Matthew Syed, author of Black Box Thinking, on harnessing failure’s hidden power.
Perhaps the simplest route into Black Box Thinking is through the idea of marginal gains. This is the method through which British cycling has become so successful. The idea is that if you can break the problem of winning a bike race into all of its component parts and improve each of them by as little as one per cent, the accumulation can be extraordinary.
The general manager of Team Sky, Sir Dave Brailsford, who is perhaps most associated with this approach, improved bike design, diet, the aerodynamics of the skin suits, and even started taking mattresses from stage to stage during the Tour de France to improve sleep quality. These little changes, and dozens more, have had a powerful effect. British Team Sky riders have won the Tour de France four times in the last five years.
Successful teams are not afraid to adapt. They are not fearful of finding their own weaknesses, for that is how to address them. Psychologically, however, it is difficult to engage with our failings, because we like to think of ourselves as smart and competent. One has to flip this perspective to unleash the curiosity that is the hallmark of the greatest individuals and institutions.
I was inspired to write the book not just because of sport, but also because of a long study of the aviation industry, which learns systematically from the data of near-miss events and accidents recorded by the famous black boxes. Indeed, many of the most seminal improvements to system safety have happened via accident investigations. As with Team Sky, it is by finding the weaknesses, by probing the lessons of failure, that we achieve success.
As with Team Sky in cycling, it is by finding the weaknesses, by probing the lessons of failure, that we achieve success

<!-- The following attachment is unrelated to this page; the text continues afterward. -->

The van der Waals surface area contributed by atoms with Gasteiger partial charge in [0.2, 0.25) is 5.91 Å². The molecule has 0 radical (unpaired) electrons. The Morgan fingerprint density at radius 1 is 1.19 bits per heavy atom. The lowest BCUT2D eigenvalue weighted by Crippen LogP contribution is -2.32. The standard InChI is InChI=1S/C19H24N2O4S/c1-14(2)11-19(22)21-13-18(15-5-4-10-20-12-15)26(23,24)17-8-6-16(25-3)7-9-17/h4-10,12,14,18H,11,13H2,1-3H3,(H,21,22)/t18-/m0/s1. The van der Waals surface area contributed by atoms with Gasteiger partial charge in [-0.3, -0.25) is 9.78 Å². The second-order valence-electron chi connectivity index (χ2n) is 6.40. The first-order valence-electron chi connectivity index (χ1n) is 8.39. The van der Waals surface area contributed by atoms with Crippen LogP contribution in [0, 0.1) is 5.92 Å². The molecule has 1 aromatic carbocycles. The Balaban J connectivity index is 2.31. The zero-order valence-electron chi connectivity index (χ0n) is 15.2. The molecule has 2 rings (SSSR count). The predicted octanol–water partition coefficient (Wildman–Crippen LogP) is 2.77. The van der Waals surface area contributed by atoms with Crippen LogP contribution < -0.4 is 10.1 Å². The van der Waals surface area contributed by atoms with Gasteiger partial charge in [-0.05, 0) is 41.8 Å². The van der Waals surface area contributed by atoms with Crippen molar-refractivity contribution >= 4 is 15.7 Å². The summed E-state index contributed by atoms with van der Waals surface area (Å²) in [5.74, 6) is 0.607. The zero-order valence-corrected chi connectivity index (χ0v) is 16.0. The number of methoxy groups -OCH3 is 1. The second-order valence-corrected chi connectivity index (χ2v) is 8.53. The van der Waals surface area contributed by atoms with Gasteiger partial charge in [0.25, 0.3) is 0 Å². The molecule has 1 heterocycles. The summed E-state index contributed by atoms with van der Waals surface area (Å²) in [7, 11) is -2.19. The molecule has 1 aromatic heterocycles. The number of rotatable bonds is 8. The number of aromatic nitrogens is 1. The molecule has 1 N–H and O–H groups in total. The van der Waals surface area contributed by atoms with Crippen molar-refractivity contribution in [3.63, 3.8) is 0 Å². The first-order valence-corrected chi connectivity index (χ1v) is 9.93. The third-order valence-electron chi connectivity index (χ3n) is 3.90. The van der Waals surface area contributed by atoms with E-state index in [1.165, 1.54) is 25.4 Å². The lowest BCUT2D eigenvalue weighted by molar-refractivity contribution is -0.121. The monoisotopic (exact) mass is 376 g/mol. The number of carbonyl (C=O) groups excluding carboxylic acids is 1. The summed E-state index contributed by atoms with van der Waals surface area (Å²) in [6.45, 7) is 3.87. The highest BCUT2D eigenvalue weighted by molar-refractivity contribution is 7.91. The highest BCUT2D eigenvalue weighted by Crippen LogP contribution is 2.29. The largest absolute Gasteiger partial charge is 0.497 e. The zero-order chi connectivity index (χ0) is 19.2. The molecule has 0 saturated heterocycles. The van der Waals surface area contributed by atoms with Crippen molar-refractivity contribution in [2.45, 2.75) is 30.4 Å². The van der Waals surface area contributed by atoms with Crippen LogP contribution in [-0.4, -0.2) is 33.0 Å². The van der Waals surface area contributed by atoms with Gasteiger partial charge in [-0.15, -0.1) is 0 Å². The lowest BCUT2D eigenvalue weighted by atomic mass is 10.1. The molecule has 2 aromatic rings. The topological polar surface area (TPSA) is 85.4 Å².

A key moment in the formation of the book was an informal dinner with a surgeon, a friend of my wife. I asked what I thought was a friendly question: “How do you improve over time? What sort of data do you use to address your weak points?” To my surprise, he was somewhat offended by the question. The implication was that, as a consultant and senior leader, he didn’t have any weak points. Indeed, he was so defensive that I looked deeper.
It was then that I was shocked to learn about how the healthcare industry responds to errors and failures, particularly those that lead to patient harm. Instead of learning, as aviation would, they tend to cover them up. Many senior doctors struggle to own up to them, because it is too big a threat to their self-image, and so they use euphemisms to distract attention from failure: “it was just one of those things”, “we did everything we could”, etc.
There is also a problem of high blame. If clinicians anticipate being unfairly penalised, or even litigated, for honest mistakes, they will not volunteer the information. The overall effect is that failure is supressed, destroying the adaptive process. This is one reason why medical error is one of the biggest killers in the western world. According to one paper, 400,000 people die in America each year because of avoidable mistakes in hospitals. That’s like two jumbo jets crashing every day. The data in the UK is also shocking. Unless the culture changes, it will prove difficult to reduce these numbers.
Naturally, I tried to apply black box thinking to the writing of Black Box Thinking. I didn’t put a formal pitch to a publisher, but instead wrote the early chapters before meeting with potential editors. Once I had a publisher on board, I asked colleagues and friends to look at early drafts, to comment on the weaknesses, so they could be rewritten. I just wish I had got into the adaptive process earlier, and iterated the book rather more. I would doubtless have found many more marginal gains.
It is noteworthy, in this respect, that Pixar, the animation company which created Toy Story, Finding Nemo and Monsters Inc, has a powerful adaptive process at the heart of everything it does. As the animation gets into operation, each frame is subject to testing and feedback. All told, it takes around 12,000 storyboard drawings to make one 90-minute feature film, and because of the iterative process, story teams often create more than 125,000 storyboards by the time the film is delivered.
The key thing with an “ideas book” is, I think, to fuse evidence, ideally underpinned by randomised control trials, with stories that convey these ideas. It involves searching the academic journals (which I love doing), and then weaving the findings into a narrative. And this is why writing a non-fiction book is, above all, a learning experience. No book is ever really finished.
Matthew Syed is a columnist for The Times, a two-time Team GB Olympic table-tennis player and the author of Bounce: The Myth of Talent and the Power of Practice and Black Box Thinking: The Surprising Truth About Success.